Tutorials  /  Map Styling  /  CartoCSS

CartoCSS Essentials - Part 1

CartoCSS properties, syntax, variables, composite operations and more.

CartoCSS is the syntax language that enables you to customize the style of your map data. Similar to working with a Cascading Style Sheet (or CSS) for styling webpages, CartoCSS is specific to the design of map symbolizer properties (such as marker size, marker color, line pattern, line stroke, text display, and so on). You can apply CartoCSS code directly from the STYLE options of a selected map layer. Optionally, you can apply CartoCSS with CARTO.js and the Maps API.

CartoCSS Properties

Each CartoCSS map category has its own configurable properties. You can apply multiple symbolizers and properties to the same map layer. In CARTO Documentation you can navigate to a selected symbolizer to view a description of the CartoCSS property, sample CartoCSS code, the default value, and the available values.

CartoCSS Syntax

Note how the CartoCSS syntax is structured and the different CartoCSS properties used when styling the three types of geometries. All examples showed in this workshop can be replicated using the following datasets from the DATA LIBRARY:

  • Points: ne_10m_populated_places_simple
  • Lines: ne_50m_rivers_lake_centerlines
  • Polygons: ne_50m_land

Points

#layer {
  marker-width: 7;
  marker-fill: #FFB927;
  marker-fill-opacity: 0.9;
  marker-line-color: #FFF;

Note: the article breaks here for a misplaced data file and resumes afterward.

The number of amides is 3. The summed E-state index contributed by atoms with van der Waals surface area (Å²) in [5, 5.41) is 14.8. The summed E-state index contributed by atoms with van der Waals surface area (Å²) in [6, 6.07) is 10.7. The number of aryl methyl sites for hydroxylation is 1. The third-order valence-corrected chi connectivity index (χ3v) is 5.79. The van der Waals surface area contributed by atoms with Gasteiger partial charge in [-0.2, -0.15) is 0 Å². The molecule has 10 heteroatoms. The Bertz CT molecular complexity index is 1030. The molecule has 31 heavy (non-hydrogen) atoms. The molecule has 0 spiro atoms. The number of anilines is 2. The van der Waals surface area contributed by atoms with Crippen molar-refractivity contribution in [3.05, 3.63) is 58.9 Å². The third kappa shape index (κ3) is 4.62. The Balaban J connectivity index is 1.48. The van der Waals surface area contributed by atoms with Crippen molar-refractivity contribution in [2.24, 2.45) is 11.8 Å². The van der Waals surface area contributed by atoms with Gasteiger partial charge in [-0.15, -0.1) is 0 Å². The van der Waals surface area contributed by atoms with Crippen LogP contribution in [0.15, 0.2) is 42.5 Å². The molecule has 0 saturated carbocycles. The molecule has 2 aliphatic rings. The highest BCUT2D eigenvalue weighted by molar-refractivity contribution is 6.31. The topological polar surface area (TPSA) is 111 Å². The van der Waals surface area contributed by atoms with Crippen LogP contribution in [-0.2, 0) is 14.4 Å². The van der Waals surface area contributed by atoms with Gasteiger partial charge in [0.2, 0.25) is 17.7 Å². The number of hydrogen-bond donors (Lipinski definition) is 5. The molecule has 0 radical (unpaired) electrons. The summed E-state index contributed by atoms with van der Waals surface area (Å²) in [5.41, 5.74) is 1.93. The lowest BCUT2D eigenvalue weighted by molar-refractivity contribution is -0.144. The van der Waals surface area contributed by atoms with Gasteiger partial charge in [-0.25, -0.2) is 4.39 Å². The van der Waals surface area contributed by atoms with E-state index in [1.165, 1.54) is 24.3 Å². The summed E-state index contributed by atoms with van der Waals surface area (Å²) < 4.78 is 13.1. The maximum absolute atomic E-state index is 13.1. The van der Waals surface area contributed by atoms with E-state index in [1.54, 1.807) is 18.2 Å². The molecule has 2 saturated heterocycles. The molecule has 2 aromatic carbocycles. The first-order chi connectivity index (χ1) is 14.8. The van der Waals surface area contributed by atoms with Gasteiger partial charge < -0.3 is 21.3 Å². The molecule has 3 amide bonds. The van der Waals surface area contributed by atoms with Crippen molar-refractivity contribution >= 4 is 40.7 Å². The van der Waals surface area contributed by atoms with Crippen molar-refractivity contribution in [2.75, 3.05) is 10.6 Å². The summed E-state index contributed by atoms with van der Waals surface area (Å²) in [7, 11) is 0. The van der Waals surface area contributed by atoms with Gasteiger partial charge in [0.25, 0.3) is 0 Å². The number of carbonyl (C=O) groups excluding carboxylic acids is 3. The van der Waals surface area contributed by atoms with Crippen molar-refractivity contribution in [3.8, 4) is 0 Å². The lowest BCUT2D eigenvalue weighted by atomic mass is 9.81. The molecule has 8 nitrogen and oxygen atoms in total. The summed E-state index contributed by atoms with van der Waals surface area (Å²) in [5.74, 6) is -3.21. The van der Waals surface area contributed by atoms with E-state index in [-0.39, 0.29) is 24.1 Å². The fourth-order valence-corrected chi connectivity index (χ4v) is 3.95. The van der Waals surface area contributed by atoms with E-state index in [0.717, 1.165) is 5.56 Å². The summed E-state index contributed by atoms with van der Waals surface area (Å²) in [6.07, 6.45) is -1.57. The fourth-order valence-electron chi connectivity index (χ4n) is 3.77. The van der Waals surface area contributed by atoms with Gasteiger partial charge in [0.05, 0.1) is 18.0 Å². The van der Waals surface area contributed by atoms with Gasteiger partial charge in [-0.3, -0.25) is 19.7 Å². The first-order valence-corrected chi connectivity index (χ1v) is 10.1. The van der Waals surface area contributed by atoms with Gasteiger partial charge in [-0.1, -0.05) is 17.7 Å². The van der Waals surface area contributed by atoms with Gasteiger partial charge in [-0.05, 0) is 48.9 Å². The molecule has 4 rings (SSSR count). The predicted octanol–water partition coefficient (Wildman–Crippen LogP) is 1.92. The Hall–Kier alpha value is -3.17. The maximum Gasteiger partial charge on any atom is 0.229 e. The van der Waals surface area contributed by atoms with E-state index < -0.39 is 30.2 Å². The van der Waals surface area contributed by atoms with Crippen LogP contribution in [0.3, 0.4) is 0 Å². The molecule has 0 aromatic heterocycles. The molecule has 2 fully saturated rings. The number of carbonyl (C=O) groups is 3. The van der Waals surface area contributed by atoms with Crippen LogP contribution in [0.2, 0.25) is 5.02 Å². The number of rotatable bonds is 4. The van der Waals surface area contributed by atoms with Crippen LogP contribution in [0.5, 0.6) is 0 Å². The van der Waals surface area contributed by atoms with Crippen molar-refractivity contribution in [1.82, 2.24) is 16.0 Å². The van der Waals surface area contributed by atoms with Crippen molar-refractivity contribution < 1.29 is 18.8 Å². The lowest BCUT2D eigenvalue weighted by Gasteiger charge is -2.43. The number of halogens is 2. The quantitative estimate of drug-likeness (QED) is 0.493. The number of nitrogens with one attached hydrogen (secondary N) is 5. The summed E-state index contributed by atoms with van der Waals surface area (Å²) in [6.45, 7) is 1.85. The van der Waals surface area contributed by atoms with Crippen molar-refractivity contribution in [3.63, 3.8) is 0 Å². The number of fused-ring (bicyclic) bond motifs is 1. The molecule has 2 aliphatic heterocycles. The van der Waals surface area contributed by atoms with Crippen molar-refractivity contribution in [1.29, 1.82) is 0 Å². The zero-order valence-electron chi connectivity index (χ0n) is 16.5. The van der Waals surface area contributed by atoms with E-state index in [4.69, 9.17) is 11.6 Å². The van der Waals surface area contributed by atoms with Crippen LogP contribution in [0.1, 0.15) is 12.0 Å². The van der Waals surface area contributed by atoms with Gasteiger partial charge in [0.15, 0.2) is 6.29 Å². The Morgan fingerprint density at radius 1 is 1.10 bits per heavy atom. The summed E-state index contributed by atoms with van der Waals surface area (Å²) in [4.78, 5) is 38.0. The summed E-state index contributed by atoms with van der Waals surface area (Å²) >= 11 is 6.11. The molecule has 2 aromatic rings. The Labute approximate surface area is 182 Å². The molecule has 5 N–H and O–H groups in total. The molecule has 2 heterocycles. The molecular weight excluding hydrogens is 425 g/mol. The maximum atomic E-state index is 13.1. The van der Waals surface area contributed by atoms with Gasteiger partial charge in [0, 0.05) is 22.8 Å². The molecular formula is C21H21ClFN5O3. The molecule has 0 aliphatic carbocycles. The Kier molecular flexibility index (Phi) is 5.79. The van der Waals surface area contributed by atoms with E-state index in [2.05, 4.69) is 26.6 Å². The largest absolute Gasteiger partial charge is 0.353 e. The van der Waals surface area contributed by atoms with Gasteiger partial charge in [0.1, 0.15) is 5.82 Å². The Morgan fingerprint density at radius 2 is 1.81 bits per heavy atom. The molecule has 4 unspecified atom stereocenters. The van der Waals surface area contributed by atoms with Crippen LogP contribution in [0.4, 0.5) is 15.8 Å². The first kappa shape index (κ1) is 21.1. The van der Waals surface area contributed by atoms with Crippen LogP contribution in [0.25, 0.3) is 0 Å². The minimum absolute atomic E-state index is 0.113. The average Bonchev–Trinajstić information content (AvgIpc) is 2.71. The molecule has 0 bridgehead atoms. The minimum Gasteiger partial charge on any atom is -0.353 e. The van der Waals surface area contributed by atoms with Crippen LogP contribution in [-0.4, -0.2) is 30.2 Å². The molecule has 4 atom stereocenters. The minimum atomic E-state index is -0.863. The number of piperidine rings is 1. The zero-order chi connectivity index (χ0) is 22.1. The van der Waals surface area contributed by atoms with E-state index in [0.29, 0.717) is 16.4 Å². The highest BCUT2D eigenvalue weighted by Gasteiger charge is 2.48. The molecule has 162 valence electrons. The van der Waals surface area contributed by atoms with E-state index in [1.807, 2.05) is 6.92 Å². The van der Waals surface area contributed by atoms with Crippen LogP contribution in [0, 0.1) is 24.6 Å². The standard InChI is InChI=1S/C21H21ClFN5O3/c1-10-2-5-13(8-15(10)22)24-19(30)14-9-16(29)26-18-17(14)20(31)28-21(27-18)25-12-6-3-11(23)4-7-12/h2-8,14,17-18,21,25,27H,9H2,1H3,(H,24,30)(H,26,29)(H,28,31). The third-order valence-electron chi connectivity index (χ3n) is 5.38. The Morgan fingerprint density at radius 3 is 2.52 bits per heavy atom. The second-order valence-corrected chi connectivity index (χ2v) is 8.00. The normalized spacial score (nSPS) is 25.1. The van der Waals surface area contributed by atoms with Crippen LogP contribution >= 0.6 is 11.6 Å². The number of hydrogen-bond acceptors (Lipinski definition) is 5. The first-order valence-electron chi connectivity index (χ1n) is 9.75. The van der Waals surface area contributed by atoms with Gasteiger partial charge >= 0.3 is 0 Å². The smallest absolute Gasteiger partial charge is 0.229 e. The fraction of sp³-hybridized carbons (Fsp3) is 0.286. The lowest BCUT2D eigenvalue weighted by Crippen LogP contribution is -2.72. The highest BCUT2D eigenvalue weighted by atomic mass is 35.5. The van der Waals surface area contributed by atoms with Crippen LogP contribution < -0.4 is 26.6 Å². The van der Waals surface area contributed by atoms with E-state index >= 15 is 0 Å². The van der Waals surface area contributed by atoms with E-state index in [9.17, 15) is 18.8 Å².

marker-line-width: 1;
  marker-line-opacity: 1;
  marker-placement: point;
  marker-type: ellipse;
  marker-allow-overlap: true;
}

Units for sizes are in pixels unless stated differenetly. Check the documentation for the valid values for properties like marker-placement or marker-type.

Lines

#layer {
  line-color: #3EBCAE;
  line-width: 1.5;
  line-opacity: 1;
}

Polygons

#layer {
  polygon-fill: #374C70;
  polygon-opacity: 0.9;
  polygon-gamma: 0.5;
  line-color: #FFF;
  line-width: 1;
  line-opacity: 0.5;
  line-comp-op: soft-light;
}

style

CartoCSS variables

Apply the @ symbol to lists of all the color values for your categories. The CartoCSS syntax is structured so that you can apply all your color changes in one section @name: color; and reference the point style within the category label marker-fill: @name;. This enables you to visualize exactly where your marker-fill values are located, in addition to the overall map styles*.

@fill: #A64942;
@line: #FF7844;

#layer {
  marker-width: 5;
  marker-fill: @fill;
  marker-fill-opacity: 0.9;
  marker-line-color: @line;
  marker-line-width: 1;
  marker-line-opacity: 1;
  marker-placement: point;
  marker-type: ellipse;
  marker-allow-overlap: true;
}

variables

Note: using CartoCSS variables inside TurboCARTO ramp functions is not supported at the moment.

CartoCSS Comments

If you are just learning CartoCSS, it might be useful to add comments next to lines of your CartoCSS code. For example, you can add comments to describe a specific hex color, the default value for a property, the available values, and so on.

Enter comments by using the following format in your CartoCSS code. Note the required spacing:

cartocss-property; /* comment */